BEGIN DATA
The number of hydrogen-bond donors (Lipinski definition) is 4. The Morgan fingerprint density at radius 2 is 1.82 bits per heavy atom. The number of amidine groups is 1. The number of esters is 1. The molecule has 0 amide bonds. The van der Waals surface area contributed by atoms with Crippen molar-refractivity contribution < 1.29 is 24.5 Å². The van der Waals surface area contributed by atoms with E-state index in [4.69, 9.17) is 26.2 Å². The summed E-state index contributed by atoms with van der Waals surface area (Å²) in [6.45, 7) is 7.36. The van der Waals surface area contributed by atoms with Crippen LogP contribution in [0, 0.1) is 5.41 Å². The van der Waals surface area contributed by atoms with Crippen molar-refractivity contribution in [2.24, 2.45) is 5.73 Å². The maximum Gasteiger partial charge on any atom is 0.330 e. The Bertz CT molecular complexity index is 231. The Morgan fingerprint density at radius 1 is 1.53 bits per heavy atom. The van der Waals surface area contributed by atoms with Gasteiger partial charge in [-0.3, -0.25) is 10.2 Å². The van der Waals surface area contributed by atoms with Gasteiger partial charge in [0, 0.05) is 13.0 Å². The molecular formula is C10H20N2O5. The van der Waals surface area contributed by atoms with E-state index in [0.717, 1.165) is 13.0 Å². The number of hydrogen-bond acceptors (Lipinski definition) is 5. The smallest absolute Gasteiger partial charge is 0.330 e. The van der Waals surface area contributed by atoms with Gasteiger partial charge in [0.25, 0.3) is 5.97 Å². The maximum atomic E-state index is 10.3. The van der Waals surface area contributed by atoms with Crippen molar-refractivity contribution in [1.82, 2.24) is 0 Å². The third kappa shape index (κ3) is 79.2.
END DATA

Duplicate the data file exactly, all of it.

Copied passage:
The number of hydrogen-bond donors (Lipinski definition) is 4. The Morgan fingerprint density at radius 2 is 1.82 bits per heavy atom. The number of amidine groups is 1. The number of esters is 1. The molecule has 0 amide bonds. The van der Waals surface area contributed by atoms with Crippen molar-refractivity contribution < 1.29 is 24.5 Å². The van der Waals surface area contributed by atoms with E-state index in [4.69, 9.17) is 26.2 Å². The summed E-state index contributed by atoms with van der Waals surface area (Å²) in [6.45, 7) is 7.36. The van der Waals surface area contributed by atoms with Crippen LogP contribution in [0, 0.1) is 5.41 Å². The van der Waals surface area contributed by atoms with Crippen molar-refractivity contribution in [2.24, 2.45) is 5.73 Å². The maximum Gasteiger partial charge on any atom is 0.330 e. The Bertz CT molecular complexity index is 231. The Morgan fingerprint density at radius 1 is 1.53 bits per heavy atom. The van der Waals surface area contributed by atoms with Gasteiger partial charge in [-0.3, -0.25) is 10.2 Å². The van der Waals surface area contributed by atoms with Gasteiger partial charge in [0, 0.05) is 13.0 Å². The molecular formula is C10H20N2O5. The van der Waals surface area contributed by atoms with E-state index in [0.717, 1.165) is 13.0 Å². The number of hydrogen-bond acceptors (Lipinski definition) is 5. The smallest absolute Gasteiger partial charge is 0.330 e. The van der Waals surface area contributed by atoms with Gasteiger partial charge in [0.25, 0.3) is 5.97 Å². The maximum atomic E-state index is 10.3. The van der Waals surface area contributed by atoms with Crippen molar-refractivity contribution in [1.82, 2.24) is 0 Å². The third kappa shape index (κ3) is 79.2.